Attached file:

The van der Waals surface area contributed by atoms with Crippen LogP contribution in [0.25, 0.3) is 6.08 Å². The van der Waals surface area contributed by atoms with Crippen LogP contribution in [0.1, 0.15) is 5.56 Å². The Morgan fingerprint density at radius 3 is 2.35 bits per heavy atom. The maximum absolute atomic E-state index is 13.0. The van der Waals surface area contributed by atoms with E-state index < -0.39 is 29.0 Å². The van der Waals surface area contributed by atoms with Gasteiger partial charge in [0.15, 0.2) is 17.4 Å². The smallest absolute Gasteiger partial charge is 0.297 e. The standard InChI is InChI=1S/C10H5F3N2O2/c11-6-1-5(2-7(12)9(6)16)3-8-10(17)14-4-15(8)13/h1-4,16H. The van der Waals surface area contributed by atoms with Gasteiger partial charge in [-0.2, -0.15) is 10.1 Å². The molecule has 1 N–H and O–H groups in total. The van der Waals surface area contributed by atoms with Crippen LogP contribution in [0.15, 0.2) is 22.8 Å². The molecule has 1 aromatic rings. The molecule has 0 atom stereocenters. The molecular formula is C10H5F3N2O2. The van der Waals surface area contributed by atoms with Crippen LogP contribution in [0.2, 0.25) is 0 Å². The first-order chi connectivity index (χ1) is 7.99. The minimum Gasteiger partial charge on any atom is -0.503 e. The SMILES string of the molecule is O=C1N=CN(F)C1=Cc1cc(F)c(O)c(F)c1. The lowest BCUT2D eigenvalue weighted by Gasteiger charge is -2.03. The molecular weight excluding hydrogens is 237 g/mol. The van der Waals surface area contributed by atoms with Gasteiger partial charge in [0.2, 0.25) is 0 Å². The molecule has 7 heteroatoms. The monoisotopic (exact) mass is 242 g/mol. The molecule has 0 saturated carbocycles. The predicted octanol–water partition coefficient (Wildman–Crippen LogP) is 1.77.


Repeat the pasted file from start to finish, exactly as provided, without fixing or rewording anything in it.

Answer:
The van der Waals surface area contributed by atoms with Crippen LogP contribution in [0.25, 0.3) is 6.08 Å². The van der Waals surface area contributed by atoms with Crippen LogP contribution in [0.1, 0.15) is 5.56 Å². The Morgan fingerprint density at radius 3 is 2.35 bits per heavy atom. The maximum absolute atomic E-state index is 13.0. The van der Waals surface area contributed by atoms with E-state index < -0.39 is 29.0 Å². The van der Waals surface area contributed by atoms with Gasteiger partial charge in [0.15, 0.2) is 17.4 Å². The smallest absolute Gasteiger partial charge is 0.297 e. The standard InChI is InChI=1S/C10H5F3N2O2/c11-6-1-5(2-7(12)9(6)16)3-8-10(17)14-4-15(8)13/h1-4,16H. The van der Waals surface area contributed by atoms with Gasteiger partial charge in [-0.2, -0.15) is 10.1 Å². The molecule has 1 N–H and O–H groups in total. The van der Waals surface area contributed by atoms with Crippen LogP contribution in [0.15, 0.2) is 22.8 Å². The molecule has 1 aromatic rings. The molecule has 0 atom stereocenters. The molecular formula is C10H5F3N2O2. The van der Waals surface area contributed by atoms with Crippen LogP contribution in [0.2, 0.25) is 0 Å². The first-order chi connectivity index (χ1) is 7.99. The minimum Gasteiger partial charge on any atom is -0.503 e. The SMILES string of the molecule is O=C1N=CN(F)C1=Cc1cc(F)c(O)c(F)c1. The lowest BCUT2D eigenvalue weighted by Gasteiger charge is -2.03. The molecular weight excluding hydrogens is 237 g/mol. The van der Waals surface area contributed by atoms with Gasteiger partial charge in [0.2, 0.25) is 0 Å². The molecule has 7 heteroatoms. The monoisotopic (exact) mass is 242 g/mol. The molecule has 0 saturated carbocycles. The predicted octanol–water partition coefficient (Wildman–Crippen LogP) is 1.77.